Was Rock and Roll a symbol of rebellion, or just another chance for large corporations to market to the affluent youth market? As I get older and look back, I am inclined to think the latter.
When I was a kid, we would go down to the drugstore (or the record store - remember those?) and look for Rock and Roll albums to buy. And back then, all the bands looked pretty much the same - scruffy beards and mustaches, long hair, and hippie clothes. And they would be posed on the album cover, glaring at the camera, as if the photographer has just pissed them off.
(Album Cover - an interesting thought. The Cassette and then the CD shrank this to small proportions. Today, iPods show a postage stamp of the album art. It is hard to sell a big attitude in a small format!)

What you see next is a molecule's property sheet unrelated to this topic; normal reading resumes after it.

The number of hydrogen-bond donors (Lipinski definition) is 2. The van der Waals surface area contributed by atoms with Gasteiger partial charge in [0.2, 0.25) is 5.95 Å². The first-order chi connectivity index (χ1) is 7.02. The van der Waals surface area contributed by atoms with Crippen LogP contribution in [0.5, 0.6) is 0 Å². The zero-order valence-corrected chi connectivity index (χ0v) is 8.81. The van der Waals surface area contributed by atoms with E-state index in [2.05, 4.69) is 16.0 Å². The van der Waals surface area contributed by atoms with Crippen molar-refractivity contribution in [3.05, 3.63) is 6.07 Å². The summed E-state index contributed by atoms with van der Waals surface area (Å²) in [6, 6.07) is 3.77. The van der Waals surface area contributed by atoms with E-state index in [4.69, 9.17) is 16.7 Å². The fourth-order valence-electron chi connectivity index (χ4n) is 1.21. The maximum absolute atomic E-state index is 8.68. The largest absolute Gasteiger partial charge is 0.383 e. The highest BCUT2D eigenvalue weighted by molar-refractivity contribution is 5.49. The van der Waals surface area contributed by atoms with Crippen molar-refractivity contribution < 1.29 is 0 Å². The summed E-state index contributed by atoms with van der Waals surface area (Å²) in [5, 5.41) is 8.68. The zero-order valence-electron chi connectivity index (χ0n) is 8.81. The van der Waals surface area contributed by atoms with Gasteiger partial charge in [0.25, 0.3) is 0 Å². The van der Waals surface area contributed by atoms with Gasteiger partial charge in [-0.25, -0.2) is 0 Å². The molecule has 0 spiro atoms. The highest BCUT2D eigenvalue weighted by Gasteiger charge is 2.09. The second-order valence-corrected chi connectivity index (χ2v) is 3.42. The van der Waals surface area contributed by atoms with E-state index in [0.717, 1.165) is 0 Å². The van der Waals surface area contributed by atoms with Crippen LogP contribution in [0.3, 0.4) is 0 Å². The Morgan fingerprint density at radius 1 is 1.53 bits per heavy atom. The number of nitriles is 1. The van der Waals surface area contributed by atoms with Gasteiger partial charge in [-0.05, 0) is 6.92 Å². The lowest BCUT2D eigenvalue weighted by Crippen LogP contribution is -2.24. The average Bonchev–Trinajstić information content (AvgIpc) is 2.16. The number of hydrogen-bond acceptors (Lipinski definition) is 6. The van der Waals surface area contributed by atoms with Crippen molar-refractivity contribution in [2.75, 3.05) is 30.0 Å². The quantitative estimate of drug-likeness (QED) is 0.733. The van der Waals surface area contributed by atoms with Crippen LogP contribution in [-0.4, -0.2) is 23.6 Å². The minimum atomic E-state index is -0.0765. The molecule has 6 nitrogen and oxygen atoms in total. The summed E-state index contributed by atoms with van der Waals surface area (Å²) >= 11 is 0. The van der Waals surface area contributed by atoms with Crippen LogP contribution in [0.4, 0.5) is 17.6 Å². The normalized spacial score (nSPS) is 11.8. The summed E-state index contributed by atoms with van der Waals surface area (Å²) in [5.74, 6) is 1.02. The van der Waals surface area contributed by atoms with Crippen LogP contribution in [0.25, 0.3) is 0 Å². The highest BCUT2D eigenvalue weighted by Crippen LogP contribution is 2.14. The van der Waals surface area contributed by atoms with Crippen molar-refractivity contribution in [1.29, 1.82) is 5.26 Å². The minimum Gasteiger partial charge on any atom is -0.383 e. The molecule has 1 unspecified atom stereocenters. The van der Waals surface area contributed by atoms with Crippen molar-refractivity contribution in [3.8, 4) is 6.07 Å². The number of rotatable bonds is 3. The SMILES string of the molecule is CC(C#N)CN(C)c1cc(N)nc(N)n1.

And of course, all of this was by design - posturing was a big part of Rock and Roll, selling the attitude as well as the music. So Elvis was all about the curled lip and the swinging hips and smoldering sexuality as much as it was about the music - much of which was covers of R&B tunes done better by more obscure Black people. But that latter effect is, of course, the dirty little secret of the Rock and Roll business.
And the Beatles? Well, when they first appeared on the Ed Sullivan show, you could not hear the music for the screaming bobby-soxers. It was an odd phenomenon - the screaming was more important than the music, and let's face it, "I wanna hold your hand" was probably best when you couldn't hear it for the screams.